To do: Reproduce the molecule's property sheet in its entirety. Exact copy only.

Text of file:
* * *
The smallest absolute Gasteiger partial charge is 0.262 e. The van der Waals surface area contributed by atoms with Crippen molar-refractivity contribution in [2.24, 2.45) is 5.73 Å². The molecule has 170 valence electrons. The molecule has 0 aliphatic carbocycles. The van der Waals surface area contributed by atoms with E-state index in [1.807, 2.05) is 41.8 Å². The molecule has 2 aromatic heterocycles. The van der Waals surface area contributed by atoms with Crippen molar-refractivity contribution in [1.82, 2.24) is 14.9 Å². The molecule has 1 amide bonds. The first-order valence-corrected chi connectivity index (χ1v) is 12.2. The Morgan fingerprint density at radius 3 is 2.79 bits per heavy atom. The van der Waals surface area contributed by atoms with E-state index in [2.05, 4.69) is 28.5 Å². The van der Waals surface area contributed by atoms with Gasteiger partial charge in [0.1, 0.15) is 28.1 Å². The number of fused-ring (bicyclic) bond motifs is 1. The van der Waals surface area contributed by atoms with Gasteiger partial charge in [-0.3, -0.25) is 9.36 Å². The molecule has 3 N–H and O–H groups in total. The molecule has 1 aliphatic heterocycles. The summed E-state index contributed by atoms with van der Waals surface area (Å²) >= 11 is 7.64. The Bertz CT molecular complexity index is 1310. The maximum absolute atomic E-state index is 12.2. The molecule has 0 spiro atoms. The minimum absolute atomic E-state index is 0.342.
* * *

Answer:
The smallest absolute Gasteiger partial charge is 0.262 e. The van der Waals surface area contributed by atoms with Crippen molar-refractivity contribution in [2.24, 2.45) is 5.73 Å². The molecule has 170 valence electrons. The molecule has 0 aliphatic carbocycles. The van der Waals surface area contributed by atoms with E-state index in [1.807, 2.05) is 41.8 Å². The molecule has 2 aromatic heterocycles. The van der Waals surface area contributed by atoms with Crippen molar-refractivity contribution in [1.82, 2.24) is 14.9 Å². The molecule has 1 amide bonds. The first-order valence-corrected chi connectivity index (χ1v) is 12.2. The Morgan fingerprint density at radius 3 is 2.79 bits per heavy atom. The van der Waals surface area contributed by atoms with E-state index in [2.05, 4.69) is 28.5 Å². The van der Waals surface area contributed by atoms with Gasteiger partial charge in [0.1, 0.15) is 28.1 Å². The number of fused-ring (bicyclic) bond motifs is 1. The van der Waals surface area contributed by atoms with Gasteiger partial charge in [-0.3, -0.25) is 9.36 Å². The molecule has 3 N–H and O–H groups in total. The molecule has 1 aliphatic heterocycles. The summed E-state index contributed by atoms with van der Waals surface area (Å²) >= 11 is 7.64. The Bertz CT molecular complexity index is 1310. The maximum absolute atomic E-state index is 12.2. The molecule has 0 spiro atoms. The minimum absolute atomic E-state index is 0.342.